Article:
California requires employers to pay non-exempt employees overtime after eight hours in a workday or after 40 hours in a workweek, which is based on the employee’s regular rate of pay. For years, many employers operating in California understood that California followed the federal standards in calculating the “regular rate of pay” for flat-sum bonuses. Generally, this would allow an employer to calculate an employee’s “regular rate of pay” by dividing the employee’s total compensation for the week (not including any overtime premiums, which is what the “regular rate of pay” would impact) by that employee’s total hours worked for that same week. Generally, to determine total overtime pay, the “regular rate of pay” would then be then be divided in half (to obtain the per-hour overtime premium rate) and multiplied by the total number of overtime hours (to obtain the total overtime premium wages). The total overtime premium wages would then be combined with the total overtime base compensation (the total number of overtime hours multiplied by the employee’s normal hourly rate) to obtain the total overtime wages owed.
The California Supreme Court ruled in Alvarado’s favor, explaining that because the form of compensation involved a fixed-value amount that had no direct relevance to the actual number of hours worked, the amount could not be seen as compensation for any overtime hours worked. The Court then held that, as a result, the per-hour overtime value of the bonus could only be calculated by dividing the bonus by the actual number of non-overtime hours worked by the employee, as opposed to the total number of total hours worked.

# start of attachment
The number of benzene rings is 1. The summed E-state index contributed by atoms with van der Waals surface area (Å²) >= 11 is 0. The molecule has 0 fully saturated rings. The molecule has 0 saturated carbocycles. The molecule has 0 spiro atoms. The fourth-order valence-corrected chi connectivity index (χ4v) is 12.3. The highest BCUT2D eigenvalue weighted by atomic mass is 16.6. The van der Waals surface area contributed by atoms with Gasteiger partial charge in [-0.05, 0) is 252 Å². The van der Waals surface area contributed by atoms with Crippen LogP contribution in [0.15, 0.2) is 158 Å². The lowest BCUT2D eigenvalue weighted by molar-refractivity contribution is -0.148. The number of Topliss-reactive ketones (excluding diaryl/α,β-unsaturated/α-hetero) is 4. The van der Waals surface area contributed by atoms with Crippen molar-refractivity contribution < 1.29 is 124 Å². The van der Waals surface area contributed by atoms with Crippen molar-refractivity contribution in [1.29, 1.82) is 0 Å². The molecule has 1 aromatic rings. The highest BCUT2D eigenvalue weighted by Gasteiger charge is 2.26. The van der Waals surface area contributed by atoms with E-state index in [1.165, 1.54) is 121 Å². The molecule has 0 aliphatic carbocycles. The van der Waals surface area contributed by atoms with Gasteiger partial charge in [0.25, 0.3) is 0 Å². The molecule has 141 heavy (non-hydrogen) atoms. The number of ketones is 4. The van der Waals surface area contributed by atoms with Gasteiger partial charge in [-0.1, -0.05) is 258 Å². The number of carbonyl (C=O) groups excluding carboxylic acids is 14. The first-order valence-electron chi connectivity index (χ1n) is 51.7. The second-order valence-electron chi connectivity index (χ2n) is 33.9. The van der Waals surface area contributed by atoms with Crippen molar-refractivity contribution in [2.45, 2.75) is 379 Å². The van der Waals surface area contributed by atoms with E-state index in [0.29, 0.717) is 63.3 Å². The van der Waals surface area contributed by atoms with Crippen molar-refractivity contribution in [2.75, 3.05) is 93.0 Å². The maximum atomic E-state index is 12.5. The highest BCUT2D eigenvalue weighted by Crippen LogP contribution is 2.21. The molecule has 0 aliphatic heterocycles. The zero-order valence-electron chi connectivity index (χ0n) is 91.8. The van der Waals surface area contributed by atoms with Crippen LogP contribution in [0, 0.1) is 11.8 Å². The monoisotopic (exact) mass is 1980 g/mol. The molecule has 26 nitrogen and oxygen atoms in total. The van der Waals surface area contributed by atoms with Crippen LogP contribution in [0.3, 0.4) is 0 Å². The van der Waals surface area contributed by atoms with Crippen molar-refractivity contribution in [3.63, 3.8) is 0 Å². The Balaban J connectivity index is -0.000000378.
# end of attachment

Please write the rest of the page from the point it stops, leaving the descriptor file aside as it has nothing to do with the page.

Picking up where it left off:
Below is an illustration explaining the differences between the federal law (which still may be applied to non-hourly compensation methods that are not considered flat-sum bonuses) and the new standards (applying to flat-sum bonuses): Suppose a California company hired an hourly employee whose normal hourly rate is $10/hour, but could receive a $100 flat-sum bonus for each day worked on a weekend. The employee typically works three days during the week, 8 hours a day, but in one particular week, the employee worked one of her scheduled days on a Saturday and worked one hour of overtime. Therefore, the employee worked a total of 25 hours (1 hour of overtime) and earned a $100 bonus for working on Saturday.
Under existing federal law:
($240 (regular pay) + $10 (base component of overtime) + $100 bonus) / 25 total hours worked = $14 regular rate
Additional overtime premium = $14 x 0.5 x 1 overtime hour worked = $7
Total overtime = $10 (base rate) + $7 = $17
$240 regular wages (24 hours x $10)
$17 overtime wages
$357 total pay
Under the Alvarado decision:
($100 bonus) / 24 actual non-overtime hours worked = $4.17
Overtime from Bonus = $4.17 x 1.5 x 1 overtime hour worked = $6.26
Overtime from Hourly Wages = $10 x 1.5 x 1 overtime hour worked = $15
Total Overtime = $21.26
$240 regular wages (24 hours x $10)
$21.26 overtime wages
$361.26 total pay
Meet Amanda Burrows!
Amanda holds the position as Senior Human Resources Generalist at Premier Valley Bank. Amanda has 11 years of experience in her field and is driven by her passion of being a great mother and wife. As an HR professional her passion to her employer is to impact others and make a contribution to her employer and employees. Amanda landed her HR position after applying for a Payroll Coordinator position as she had an interest in accounting/payroll. It did not take long after being in the HR department where she learned different areas and functions of HR. Soon after, she fell in love with HR and has grown in the field since. Amanda is a proud member of CCSHRM and SHRM. She also is a member of the Central Valley Safety Society. Amanda balances work and home life by accepting that she is human. It is hard to take work home sometimes, but she recognizes that the mind and body can handle so much. She has learned to shut work out when she gets home so that she can focus on her family. Being able to unplug after work brings a refreshing light on the next day.